The trust paradox

Although we think that “being open” will increase trust and transparency, the reverse is more likely.

I came to this paradoxical conclusion after reading an interesting piece on perverse economics [link; but summarised here to save you jumping around]: why the decreasing cost of something over time doesn’t mean that overall expenditure on it is reduced; instead usage goes up by a relatively larger rate—therefore so does overall expenditure.

It was first formally proposed by William Stanley Jevons in relation to coal production in the c19th and has been applied to lots of other resources including, in that linked piece, the cost of computers. Now I’m thinking about it in relation to the issues of trust in our public services and government.

We express a wish for our politicians to be more open—to share more about the detail of their lives, and not just at the lobbyist-lunching, shady-room-negotiating level. About them as people. We have social media and other channels now that make it faster and easier to do so. The boundary between their (and our) public and private lives gets fuzzy. We love this, when we see it serving our interests.

We have more direct access to our representatives. We can exchange a few words with a government minister via Facebook updates, or hear an opinion from the front bench even before the House does. We love that we can do this with our celebrities too, and we perhaps blur the categories at times. It’s all “public interest”, and the more open the better, hey?

And then things go wrong. With wholly predictable regularity. A public figure says something they shouldn’t. Perhaps something careless, a bit dumb, or misinformed, or—indeed—showing up actual malpractice in either a professional or personal capacity. The resources of a 100-hour working week, 200-mile commuting MP with a family and private life to manage are suddenly matched against sharp-eyed and keen-witted bloggers sitting at home with hours to spend forensically dissecting every statement, every inconsistency. And with no incentive to preserve any of those category boundaries, especially between professional and personal capacity. MPs are there to be kicked, particularly if they’re not of your favourite political colour.

You probably know the sort of thing I mean. The MP may not be whiter than white. But this was always our delusion that they would ever be. They are human. And they’ll get filleted in what amounts to asymmetric warfare. Openness goes up. Honesty and dishonesty are revealed. We amplify the dishonesty and ignore the rest. And trust goes down.

There are similar arguments at play with openness in relation to published data. Throwing everything over the wall creates the appearance of transparency. Surely it must increase our trust? But like a good astrologer we’ll expertly search for the material that confirms our thesis, and glide swiftly past the rest. And I’m not necessarily talking here about material that is genuinely in the public interest: the big fraud, the unambiguous cover-up—I’m talking about the trivial, the amusing, the petty contradictions that arise when serving many complex interests at the same time. The sieve that’s required to separate the two is a rare thing indeed.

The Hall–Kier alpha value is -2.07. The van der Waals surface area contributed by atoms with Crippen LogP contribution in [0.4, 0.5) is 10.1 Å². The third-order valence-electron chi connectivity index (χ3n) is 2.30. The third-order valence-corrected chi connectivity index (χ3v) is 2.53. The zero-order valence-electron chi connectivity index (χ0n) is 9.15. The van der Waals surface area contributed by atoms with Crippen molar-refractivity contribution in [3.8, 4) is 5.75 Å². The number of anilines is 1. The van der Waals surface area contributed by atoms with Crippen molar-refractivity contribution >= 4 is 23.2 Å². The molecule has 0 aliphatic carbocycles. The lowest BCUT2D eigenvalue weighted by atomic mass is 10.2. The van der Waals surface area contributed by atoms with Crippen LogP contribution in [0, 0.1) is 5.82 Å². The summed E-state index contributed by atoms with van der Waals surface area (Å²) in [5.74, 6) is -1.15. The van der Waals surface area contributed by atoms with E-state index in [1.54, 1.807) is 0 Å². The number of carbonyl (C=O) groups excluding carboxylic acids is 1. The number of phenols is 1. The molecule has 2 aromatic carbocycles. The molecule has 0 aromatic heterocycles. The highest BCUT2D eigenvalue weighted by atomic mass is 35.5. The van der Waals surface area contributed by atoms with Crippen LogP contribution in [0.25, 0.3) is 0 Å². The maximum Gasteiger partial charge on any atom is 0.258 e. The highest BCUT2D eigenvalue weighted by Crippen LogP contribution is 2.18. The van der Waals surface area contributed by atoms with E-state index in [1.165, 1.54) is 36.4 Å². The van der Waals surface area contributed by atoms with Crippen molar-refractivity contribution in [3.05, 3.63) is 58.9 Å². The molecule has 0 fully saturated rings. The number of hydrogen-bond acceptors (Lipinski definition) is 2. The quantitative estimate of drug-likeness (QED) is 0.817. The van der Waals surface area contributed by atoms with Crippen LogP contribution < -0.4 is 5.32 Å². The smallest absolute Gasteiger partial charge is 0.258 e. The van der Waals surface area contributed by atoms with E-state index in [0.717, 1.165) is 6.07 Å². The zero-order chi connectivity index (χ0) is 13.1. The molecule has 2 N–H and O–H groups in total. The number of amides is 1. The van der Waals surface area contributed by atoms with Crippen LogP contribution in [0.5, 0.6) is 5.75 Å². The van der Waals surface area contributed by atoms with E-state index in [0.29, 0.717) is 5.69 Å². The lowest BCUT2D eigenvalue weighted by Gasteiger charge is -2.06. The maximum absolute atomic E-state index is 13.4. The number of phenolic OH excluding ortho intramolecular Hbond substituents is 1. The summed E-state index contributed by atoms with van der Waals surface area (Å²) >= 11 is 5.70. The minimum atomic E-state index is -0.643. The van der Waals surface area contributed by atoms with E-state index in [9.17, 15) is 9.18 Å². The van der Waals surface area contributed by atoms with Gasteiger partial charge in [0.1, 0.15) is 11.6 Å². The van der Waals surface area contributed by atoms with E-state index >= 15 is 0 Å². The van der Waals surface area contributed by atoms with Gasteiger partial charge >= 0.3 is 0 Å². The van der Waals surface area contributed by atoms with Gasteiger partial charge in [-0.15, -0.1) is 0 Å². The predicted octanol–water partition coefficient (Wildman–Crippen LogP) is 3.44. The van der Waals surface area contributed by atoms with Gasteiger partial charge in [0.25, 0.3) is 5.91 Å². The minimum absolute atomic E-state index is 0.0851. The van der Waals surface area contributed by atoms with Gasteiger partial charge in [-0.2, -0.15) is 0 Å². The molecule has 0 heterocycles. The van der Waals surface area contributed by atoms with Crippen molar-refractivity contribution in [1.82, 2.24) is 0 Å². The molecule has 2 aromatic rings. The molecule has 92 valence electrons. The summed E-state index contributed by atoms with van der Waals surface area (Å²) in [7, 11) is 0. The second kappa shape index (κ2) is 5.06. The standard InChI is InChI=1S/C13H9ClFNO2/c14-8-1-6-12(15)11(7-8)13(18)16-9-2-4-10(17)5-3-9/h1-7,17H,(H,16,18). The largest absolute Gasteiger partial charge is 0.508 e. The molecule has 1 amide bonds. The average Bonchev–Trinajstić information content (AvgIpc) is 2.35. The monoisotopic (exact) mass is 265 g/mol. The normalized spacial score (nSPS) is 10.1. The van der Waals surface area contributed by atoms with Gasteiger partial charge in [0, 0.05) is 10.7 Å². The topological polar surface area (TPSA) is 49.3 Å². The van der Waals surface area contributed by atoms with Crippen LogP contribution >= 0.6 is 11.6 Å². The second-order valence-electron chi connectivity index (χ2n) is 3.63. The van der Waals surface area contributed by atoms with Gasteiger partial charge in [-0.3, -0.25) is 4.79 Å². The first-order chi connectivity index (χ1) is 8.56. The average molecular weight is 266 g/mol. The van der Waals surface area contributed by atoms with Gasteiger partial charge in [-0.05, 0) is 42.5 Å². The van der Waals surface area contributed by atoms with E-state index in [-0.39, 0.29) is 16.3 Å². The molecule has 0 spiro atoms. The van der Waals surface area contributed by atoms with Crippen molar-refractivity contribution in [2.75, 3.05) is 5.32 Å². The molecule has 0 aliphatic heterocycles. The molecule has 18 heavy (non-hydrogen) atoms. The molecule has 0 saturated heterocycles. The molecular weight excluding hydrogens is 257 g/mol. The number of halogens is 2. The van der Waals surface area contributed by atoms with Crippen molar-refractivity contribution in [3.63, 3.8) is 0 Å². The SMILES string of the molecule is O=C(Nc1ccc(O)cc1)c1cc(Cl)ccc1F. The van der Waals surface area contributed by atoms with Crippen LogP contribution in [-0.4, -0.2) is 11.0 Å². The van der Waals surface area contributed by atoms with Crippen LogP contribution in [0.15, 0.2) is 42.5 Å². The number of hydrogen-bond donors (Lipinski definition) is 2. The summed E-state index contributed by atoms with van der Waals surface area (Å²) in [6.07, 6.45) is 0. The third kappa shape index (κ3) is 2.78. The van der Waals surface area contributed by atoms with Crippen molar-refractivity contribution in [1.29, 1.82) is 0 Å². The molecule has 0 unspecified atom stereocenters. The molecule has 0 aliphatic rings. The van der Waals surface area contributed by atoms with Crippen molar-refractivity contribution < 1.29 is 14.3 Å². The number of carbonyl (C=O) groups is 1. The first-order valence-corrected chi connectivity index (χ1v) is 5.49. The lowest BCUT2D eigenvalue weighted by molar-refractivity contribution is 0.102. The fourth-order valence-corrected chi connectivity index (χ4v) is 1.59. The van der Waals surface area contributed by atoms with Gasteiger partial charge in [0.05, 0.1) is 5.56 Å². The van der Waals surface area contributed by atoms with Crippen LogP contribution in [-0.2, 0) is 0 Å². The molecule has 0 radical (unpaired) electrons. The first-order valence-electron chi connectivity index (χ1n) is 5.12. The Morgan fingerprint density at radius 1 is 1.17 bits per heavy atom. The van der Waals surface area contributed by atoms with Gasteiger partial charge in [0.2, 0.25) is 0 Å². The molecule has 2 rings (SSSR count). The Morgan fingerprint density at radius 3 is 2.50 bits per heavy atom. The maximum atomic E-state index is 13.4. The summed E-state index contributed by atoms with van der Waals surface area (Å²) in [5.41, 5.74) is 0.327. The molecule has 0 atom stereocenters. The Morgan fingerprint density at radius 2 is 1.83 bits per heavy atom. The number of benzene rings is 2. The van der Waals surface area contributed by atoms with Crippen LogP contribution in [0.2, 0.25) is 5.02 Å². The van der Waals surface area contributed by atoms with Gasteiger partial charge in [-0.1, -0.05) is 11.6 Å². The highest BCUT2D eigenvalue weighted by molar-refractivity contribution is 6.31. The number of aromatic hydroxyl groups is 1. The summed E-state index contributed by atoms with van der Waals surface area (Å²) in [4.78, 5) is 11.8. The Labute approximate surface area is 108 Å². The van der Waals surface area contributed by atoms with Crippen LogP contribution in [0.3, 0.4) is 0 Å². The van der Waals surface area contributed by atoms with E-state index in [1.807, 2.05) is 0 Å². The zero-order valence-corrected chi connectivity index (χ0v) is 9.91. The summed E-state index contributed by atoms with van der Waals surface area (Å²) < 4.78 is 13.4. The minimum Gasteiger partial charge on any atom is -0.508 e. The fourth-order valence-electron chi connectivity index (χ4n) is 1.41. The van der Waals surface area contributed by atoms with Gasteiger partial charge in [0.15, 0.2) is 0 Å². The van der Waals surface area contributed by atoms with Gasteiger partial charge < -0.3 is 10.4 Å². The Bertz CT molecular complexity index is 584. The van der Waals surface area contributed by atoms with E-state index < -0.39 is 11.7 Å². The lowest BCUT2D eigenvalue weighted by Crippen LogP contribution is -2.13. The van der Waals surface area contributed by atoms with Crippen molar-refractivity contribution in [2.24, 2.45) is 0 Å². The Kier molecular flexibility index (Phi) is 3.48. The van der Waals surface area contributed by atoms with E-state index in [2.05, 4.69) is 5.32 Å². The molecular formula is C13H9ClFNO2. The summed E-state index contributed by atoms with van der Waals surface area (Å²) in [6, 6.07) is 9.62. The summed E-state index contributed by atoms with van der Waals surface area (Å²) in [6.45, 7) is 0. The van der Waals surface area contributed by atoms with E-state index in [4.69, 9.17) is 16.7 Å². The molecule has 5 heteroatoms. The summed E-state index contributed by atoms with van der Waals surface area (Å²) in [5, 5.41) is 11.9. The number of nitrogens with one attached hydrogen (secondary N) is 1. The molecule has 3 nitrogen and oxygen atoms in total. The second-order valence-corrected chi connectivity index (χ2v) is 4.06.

Openness goes up. Trust goes down.

There are two ways this effect could be countered: by withdrawing openness (either outright or by stealth) or by drawing on the trusty old “sunlight=disinfectant” argument—that nobody will do anything stupid or wrong any more as they know they’ll be spotted. Good luck if you think the latter is more likely.

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5 Responses

  1. Tim Davies says:

    Some key reflections.

    On one level the conflict between transparency and trust is there in their respective definitions. Trust involves accepting that another person / agent will carry out some actions based upon intentions they have revealed either explicitly in promises, or implied by past actions. Transparency is a mechanism of checking up on the agent – verifying their actions – rather than trusting their revealed intentions.

    Transparency helps find those who ‘cheat’ on trust games – and may be able to increase citizen belief in their collective ability to enforce outcomes they want (though this can also be questioned) – but doesn’t support trust in people.

    E.g. ‘With all this transparency I trust we can get the outcome we were promised, but no thanks to that untrustworthy politician over there! If we could trust them we wouldn’t need all this data!’

  2. Anonymous says:

    Perhaps it is being overly optimistic, but my view is that hopefully after a bit of short term pain around openness, we might all just grow up a bit, accept the odd mistake, not expect (and pretend) that public figures are whiter than white, and just get on with life.

  3. Paul Clarke says:

    Let’s hope so, hey? Have you seen the mainstream press recently? ;)

  4. Anonymous says:

    OK, so medium term pain…

  5. Good old fashioned trust may well be replaced as heartily by what the computer and its data says as our sense of personal well being will be sidelined by a reliance on Fitbit readouts i.e. quite a lot.

    There’s not much trust in the game right now. Will we ever get to the point when we decide it’s necessary for a minimum viable product type of civilisation? Who knows…

    …But I wouldn’t want to be someone trying to game the big/linked data business right now. Good luck with that.

    Maybe the paradox is in learning to trust a different type of trust.

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